Our driver stepped forward as a group of bearded men walked past our car.
“Here they are – they are Taliban,“, He mumbled softly.
They looked at us, for a few seconds, froze – the longest gaze I can remember. Then they moved forward, slipping between our two vehicles, and let us pass.
We hadn’t entered a new Kabul I thought, I went back in time, I went back 20 years.
This remarkable day began early in the morning with phone calls -om one of our local producer who said he had unconfirmed information that the order had been given for the Taliban infantry to enter Kabul subtly.
I asked him if he was sure the Taliban was coming. “It’s not confirmed,” he said, “but yes”.
Although we were warned, the first time I realized something was going on, it was an urgent call from my producer telling me to get on the roof.
“There was shooting and people running down the street, so get on the roof now,” she said.
I actually felt a little guilty because I was late for what was to become a day of live reporting and a day you never forget.
Within minutes of arriving on the rooftop, gunships appeared nearby, flying over the presidential palace and government buildings in central Kabul.
We didn’t know what was going on.
The helicopter’s anti-missile systems fired bullets into the air – these flares deflect heat-seeking missiles by burning hotter than a helicopter engine.
The Taliban were in the city and the American pilots knew it.
For hours, they circled overhead, but there was nothing they could do to stop the takeover of the capital.
Occasional gunfire ripped through the air.
Throughout the day, we saw Chinook helicopters transporting U.S. Embassy staff to the international airport – road travel was deemed far too dangerous.
Near the presidential palace, I watched the Taliban from four floors higher up in the very heart of the government of this country.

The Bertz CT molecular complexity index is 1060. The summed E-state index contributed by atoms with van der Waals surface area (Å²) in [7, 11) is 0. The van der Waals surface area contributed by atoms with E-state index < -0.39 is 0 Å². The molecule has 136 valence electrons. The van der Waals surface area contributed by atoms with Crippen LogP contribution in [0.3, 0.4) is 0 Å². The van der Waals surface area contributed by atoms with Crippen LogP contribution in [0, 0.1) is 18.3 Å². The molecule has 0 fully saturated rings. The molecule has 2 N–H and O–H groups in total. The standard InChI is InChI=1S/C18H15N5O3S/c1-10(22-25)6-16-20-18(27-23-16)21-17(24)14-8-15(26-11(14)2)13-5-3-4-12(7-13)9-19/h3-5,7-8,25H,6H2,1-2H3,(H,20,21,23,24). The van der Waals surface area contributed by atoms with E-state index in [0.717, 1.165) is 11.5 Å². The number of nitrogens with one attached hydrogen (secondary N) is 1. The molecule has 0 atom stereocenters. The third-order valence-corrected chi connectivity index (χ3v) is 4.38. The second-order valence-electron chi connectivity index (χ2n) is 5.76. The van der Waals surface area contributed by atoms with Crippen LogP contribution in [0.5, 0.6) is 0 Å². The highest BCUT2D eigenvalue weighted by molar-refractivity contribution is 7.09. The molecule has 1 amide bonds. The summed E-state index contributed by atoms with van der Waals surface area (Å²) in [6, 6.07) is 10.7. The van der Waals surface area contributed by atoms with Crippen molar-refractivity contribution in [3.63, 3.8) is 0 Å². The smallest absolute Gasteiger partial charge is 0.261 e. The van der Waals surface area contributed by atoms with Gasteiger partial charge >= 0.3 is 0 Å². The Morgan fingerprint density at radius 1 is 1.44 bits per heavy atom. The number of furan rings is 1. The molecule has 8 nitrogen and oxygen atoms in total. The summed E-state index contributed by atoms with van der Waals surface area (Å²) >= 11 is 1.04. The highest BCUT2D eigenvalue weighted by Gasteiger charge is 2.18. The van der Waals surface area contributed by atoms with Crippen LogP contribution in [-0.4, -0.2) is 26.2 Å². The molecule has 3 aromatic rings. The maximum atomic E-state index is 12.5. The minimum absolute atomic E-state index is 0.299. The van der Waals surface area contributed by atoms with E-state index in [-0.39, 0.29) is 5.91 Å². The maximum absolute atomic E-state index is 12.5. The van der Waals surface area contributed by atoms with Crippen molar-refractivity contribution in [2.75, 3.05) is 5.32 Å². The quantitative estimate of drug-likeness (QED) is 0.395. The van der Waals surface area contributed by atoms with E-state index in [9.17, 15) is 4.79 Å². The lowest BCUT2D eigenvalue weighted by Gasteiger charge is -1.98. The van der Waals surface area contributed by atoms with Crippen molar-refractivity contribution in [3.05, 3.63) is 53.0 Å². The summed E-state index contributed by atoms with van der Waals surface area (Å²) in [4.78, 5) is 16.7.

When I first saw the group on the street below while I was live, I couldn’t tell if they were armed or not, but the white Taliban flag they carried was the gift. .
The tension in Kabul has been at its height for days. The streets, usually full of people and cars, were now deserted.
As we drove trying to figure out what was going on, we passed police and army checkpoints safely.
Once again the Afghan soldiers had melted.
I immediately noticed a difference in behavior compared to the previous days. Traffic for one, but much more strikingly, people on the streets were no longer wearing jeans and t-shirts, they had transformed into traditional shalwar kameez clothing, and hardly any women were visible.
The only traffic jam in town was near the airport. All day long, there has been a mad rush to take flights that have been canceled – and military flights to which there is no access.
We passed dozens of people walking with all their things, trying to find a place to stay. They are from Mazar, the latest to arrive in battles across the country.
No one will forget the day the Taliban returned – their 20-year war won.